The first night that I tried to go to the new Whitney Museum in Manhattan ended up being my worst night in the city to this date. It wasn’t only because of my Whitney Museum attempt, but that’s where the night started going downhill. I’d had a long week, I was exhausted, and the only thing that I felt like doing was wandering around a museum alone with my headphones in. And so I trekked all the way into Manhattan from Brooklyn (after having trekked all the way home to Brooklyn from White Plains, which is north of Manhattan), got to the museum, and saw that the line was seven blocks long. Cool!
This past Sunday, I made a second attempt. It was one of those Bank of America free museum days — the first weekend of the month, you can go to one of the museums on B of A’s list and show your card to get in for free — so I woke up early, made myself some coffee, and set out before anyone else in the city had rolled out of bed.
There was still a line — as I knew there would be, New York being the city of perpetual lines — but it wasn’t bad. I had made a nice playlist to keep me upbeat. I got into the museum for free after waiting for about 15 minutes, and then I wandered around for about an hour with my headphones in, and then I left. It was the best.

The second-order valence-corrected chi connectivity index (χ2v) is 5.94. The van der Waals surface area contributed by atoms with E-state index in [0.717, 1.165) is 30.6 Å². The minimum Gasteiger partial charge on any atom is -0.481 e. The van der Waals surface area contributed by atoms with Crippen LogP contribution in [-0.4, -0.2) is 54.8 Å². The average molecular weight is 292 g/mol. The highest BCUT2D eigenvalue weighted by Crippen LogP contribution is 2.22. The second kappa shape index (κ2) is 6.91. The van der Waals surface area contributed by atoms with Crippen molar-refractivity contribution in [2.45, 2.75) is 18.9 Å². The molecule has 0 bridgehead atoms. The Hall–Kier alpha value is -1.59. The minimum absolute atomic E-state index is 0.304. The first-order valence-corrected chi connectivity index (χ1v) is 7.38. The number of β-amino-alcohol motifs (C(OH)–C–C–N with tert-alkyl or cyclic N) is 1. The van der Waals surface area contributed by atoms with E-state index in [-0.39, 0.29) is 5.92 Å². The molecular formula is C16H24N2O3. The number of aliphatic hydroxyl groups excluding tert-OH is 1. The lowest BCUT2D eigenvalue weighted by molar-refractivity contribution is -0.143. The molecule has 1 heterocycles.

The Whitney is a collection of American art, and I loved how truly American it all was: there were these stunning woodblock prints by a Japanese-American artist who I’ve now stalked extensively online (they were prints of California landscapes, so, you know, my heart was aching); there was this painting depicting a scene from Death of a Salesman (which is so Hollywood, right? Of course there has to be American art that’s all about Hollywood); there was a collection of work featuring jazz in the 1920s; there were a few of Edward Hopper’s famously sinister scenes (one of the painting’s descriptions described Hopper’s work as “sinister” and I love that and I’ve been calling everything “sinister” ever since); there were black and white photographs of New York City in the 1950s (many by women, to my delight); there was a large amount of Abstract Expressionism (Jackson Pollack & co) which was the art world’s reaction — in the US and abroad — to the devastation caused by WWII.
Also, major respect to the person who painted that subway painting a few photos up. Most accurate painting in life.
There are also great viewing decks on the 5th, 6th, and 7th floors that offer pretty views of the Meatpacking District (I say “pretty” lightly — the Meatpacking District is fairly gritty, but I actually really like all of the industrial buildings and trucks driving around).
All in all it was a relaxing morning, and I’m glad I’ve finally discovered the trick to avoiding long[er] lines: just wake up before everyone else! This is also an important strategy for brunch. The more you know.